7 Reasons Winter Weather Causes Asphalt Holes and Cracks

7 Reasons Winter Weather Causes Asphalt Holes and Cracks

Winter weather can be cold, snowy, icy, and sometimes wet. What you probably don’t associate it with is causing cracks in your asphalt. But winter weather can change the composition of asphalt to make it more brittle and vulnerable to cracks. And once there’s a crack in your asphalt, you know what happens next? It gets even colder! Check out these seven reasons winter weather causes asphalt holes and cracks.

1. Snow Melt, De-icers, and Snowplows

One of the main reasons winter weather causes asphalt holes and cracks is how snow melts, de-icers, and plows interact with the pavement. When the snow melts, it can seep into small cracks in the pavement. This can cause the cracks to expand and become more prominent.

Asphalt is a porous material, so harsh chemicals can easily damage it. Deicing chemicals can seep into the asphalt and cause it to deteriorate, resulting in cracks and holes.

Snowplows can also cause damage to asphalt. When a snowplow pushes snow, it can also push small rocks and other debris. These materials can hit the asphalt and cause chips and cracks. Over time, these tiny chips and cracks can turn into large holes and cracks.

2. Freeze/Thaw Cycle

When water seeps into small cracks in asphalt and freezes, it expands and causes the cracks to grow. This process is called “freeze-thaw” damage and is a leading cause of asphalt deterioration during winter.

While freeze-thaw damage is most commonly seen in the northern United States, where winters are harsh, and temperatures dip below freezing regularly, it can also occur in milder climates if there is a prolonged period of cold weather. Even a heavy snowfall can cause freeze-thaw damage if the temperatures remain below freezing for several days afterward.

Applying a sealant to the pavement’s surface can help fill in small cracks and prevent water from seeping in. If the damage is already present, you may need to have the affected area repaired or replaced by a professional.

3. Heavy Snowfall

Heavy snowfall can weigh down asphalt, causing it to crack and crumble. The weight of the snow can also cause the asphalt to sink, creating potholes. Asphalt is designed to withstand a certain amount of weight, but when that weight exceeds the limit, the asphalt can no longer support itself and will break apart.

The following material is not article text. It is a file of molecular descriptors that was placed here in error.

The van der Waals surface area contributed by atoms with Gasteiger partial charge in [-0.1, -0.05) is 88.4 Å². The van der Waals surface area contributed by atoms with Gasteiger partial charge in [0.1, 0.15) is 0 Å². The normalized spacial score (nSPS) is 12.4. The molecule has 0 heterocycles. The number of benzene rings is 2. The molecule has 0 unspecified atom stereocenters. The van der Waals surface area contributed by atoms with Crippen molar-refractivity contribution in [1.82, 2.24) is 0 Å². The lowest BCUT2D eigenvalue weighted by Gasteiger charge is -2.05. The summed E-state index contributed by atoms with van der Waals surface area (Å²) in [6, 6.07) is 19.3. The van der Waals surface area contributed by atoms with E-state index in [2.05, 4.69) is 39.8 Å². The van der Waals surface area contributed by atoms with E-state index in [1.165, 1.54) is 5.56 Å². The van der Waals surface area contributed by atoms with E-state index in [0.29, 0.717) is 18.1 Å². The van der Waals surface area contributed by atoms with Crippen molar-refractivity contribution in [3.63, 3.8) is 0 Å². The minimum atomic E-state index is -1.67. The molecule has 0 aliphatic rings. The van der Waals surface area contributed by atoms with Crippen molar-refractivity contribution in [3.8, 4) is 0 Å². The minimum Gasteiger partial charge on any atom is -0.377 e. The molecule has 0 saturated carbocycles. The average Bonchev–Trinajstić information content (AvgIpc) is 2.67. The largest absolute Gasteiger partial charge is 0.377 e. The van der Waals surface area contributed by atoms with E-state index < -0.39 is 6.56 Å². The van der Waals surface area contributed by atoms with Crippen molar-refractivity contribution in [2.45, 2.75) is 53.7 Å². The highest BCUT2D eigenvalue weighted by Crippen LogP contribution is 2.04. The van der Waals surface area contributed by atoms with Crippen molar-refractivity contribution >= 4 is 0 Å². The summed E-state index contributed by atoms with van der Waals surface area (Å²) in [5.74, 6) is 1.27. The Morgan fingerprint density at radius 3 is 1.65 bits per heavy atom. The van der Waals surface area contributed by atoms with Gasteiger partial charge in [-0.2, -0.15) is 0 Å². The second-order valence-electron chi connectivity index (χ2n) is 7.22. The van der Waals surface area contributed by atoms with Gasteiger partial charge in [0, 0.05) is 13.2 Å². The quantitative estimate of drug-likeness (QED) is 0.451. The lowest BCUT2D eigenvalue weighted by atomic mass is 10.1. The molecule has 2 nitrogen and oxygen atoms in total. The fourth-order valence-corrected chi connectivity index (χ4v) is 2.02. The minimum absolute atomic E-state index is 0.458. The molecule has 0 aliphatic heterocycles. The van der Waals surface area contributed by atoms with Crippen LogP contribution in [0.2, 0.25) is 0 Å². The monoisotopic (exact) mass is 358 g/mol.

4. Pooling Water

One of the biggest problems that winter weather causes for asphalt is pooling water. When water puddles on the asphalt surface, it seeps into the cracks and weakens the pavement’s structure. Over time, this can cause the asphalt to crumble and form large holes.

If you have an asphalt driveway or parking lot, it’s essential to take steps to prevent pooling water. First, ensure that your gutters are clean and clear so they can properly drain water away from your pavement. Second, seal any cracks or holes in your asphalt so water cannot penetrate the surface. By taking these simple steps, you can help prolong the life of your asphalt and prevent costly repairs down the road.

5. Ice Storms

Ice storms are a common cause of asphalt holes and cracks. When ice accumulates on the surface of the asphalt, it can create a layer of slippery ice. This makes it more difficult for vehicles to grip the road, which can cause them to slip and slide. As a result, the asphalt can crack and break apart.

6. Salt Can Damage Asphalt

When salt is used on roads to melt ice, it can seep into asphalt and weaken it. This can cause the asphalt to crack and crumble, leading to potholes and other damages. Salt can also corrode metal objects, which can further damage asphalt.

7. Asphalt is More Porous in Cold Weather

Water can seep into the asphalt more quickly in cold weather because, at this time, the sun’s rays are weaker in winter. This means the asphalt doesn’t have time to dry thoroughly and cure after its application. This can cause the asphalt to become brittle and crack when exposed to extremely cold temperatures.

Asphalt holes and cracks are common during winter weather, but there are ways to prevent them. You can avoid these costly repairs by using suitable materials and taking proper care of your asphalt pavement. Winter weather is tough on asphalt, but with some preparation, you can keep your pavement in good condition all season long.